White Gold

Bulb growing in McKinleyville took on a new vitality by the l940's, with the deteriorating relations between the US and Japan. In the late 30's the supply of Easter Lily bulbs diminished as well. But there was still demand for the trumpet shaped fragrant ivory flowers. A grower in Harbor, Oregon had enough Croft lily bulbs to sell as starts. One orange crate of bulbs cost three thousand dollars (about $40,000 in 2010 dollars).

When most growers were required to grow vegetables for the war, several families came down from Brookings, Oregon and up from Lodi, California to grow lilies. Names like: Hartman, Werner, Bolier, Surpris, Dormoas, Gillchrist and Riemond were all active in growing lilies they called White Gold.

Alfred Riemond and his wife Henrietta purchased a farm six days after the war started, it was well placed near the railhead of the old Hammond Railroad out on Dows Prairie. Theirs was just one of the many farms that together totaled hundreds of acres of lily cultivation.

Abraham Werner moved to McKinleyville in l942 and purchased the 160 acre Murray ranch from Lawrence Murray. It was he who went to Oregon and bought three orange crates of Croft lily bulbs for $7,500 (about $100,000 in 2010 dollars), then renting a 1/2 to 1 acre parcel to several families (20-25) who grew lilies for the bulb market. The next year there was an oversupply and the lily growers went on to other ventures. Abraham made a profit that first year and continued to grow bulbs for market.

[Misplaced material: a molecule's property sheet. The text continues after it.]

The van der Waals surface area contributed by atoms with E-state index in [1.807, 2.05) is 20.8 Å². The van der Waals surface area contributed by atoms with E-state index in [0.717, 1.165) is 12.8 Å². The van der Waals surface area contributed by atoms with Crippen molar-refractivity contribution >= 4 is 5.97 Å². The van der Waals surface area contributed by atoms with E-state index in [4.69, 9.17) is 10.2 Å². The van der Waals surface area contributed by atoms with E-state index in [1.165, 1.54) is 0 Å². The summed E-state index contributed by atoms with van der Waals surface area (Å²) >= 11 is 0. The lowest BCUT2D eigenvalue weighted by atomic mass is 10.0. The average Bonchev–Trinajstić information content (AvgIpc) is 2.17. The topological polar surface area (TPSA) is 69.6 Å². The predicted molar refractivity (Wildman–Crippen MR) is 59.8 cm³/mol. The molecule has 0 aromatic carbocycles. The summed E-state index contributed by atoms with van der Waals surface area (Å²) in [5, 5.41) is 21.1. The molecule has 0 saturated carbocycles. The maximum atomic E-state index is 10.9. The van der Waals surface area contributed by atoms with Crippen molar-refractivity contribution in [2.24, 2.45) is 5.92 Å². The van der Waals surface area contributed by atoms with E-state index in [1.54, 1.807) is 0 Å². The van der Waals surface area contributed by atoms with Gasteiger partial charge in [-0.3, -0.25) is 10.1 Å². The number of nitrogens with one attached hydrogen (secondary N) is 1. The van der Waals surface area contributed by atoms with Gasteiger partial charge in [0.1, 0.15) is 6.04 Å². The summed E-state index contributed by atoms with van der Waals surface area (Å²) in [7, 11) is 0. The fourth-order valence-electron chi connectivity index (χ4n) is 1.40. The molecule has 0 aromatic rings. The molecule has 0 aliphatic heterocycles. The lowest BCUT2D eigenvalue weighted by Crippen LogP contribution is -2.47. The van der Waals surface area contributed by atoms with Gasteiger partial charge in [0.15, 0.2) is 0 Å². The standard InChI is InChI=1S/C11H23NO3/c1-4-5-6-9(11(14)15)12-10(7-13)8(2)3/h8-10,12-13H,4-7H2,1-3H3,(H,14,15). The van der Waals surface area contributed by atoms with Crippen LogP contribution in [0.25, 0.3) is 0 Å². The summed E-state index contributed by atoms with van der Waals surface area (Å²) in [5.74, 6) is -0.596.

Among the people arriving in the early 40's was Dave Bolier from Red Bluff. He grew daffodils and lilies but sold his daffodils to Abraham Werner's grandson, Jim. He had begun to grow Easter Lilies, then went to daffodils. One of the best sellers was the King Alfred which was deep yellow and Fortune which was yellow with an orange center.  Where his fields thrived there is now a Fortune Street and Daffodil lane; there is also an Easter Lily Lane. When the bulbs were dug up they were packed in sawdust in bags for shipment to the eastern market. When Henrietta's husband died she later married Al Hartman and these were the main families that grew bulbs for many years. The lilies went to supply floral industry businesses such as the San Francisco Flower Market, Alpha Beta, Safeway, Albertson, Lorenzo and the Los Angeles Flower Market.   continued

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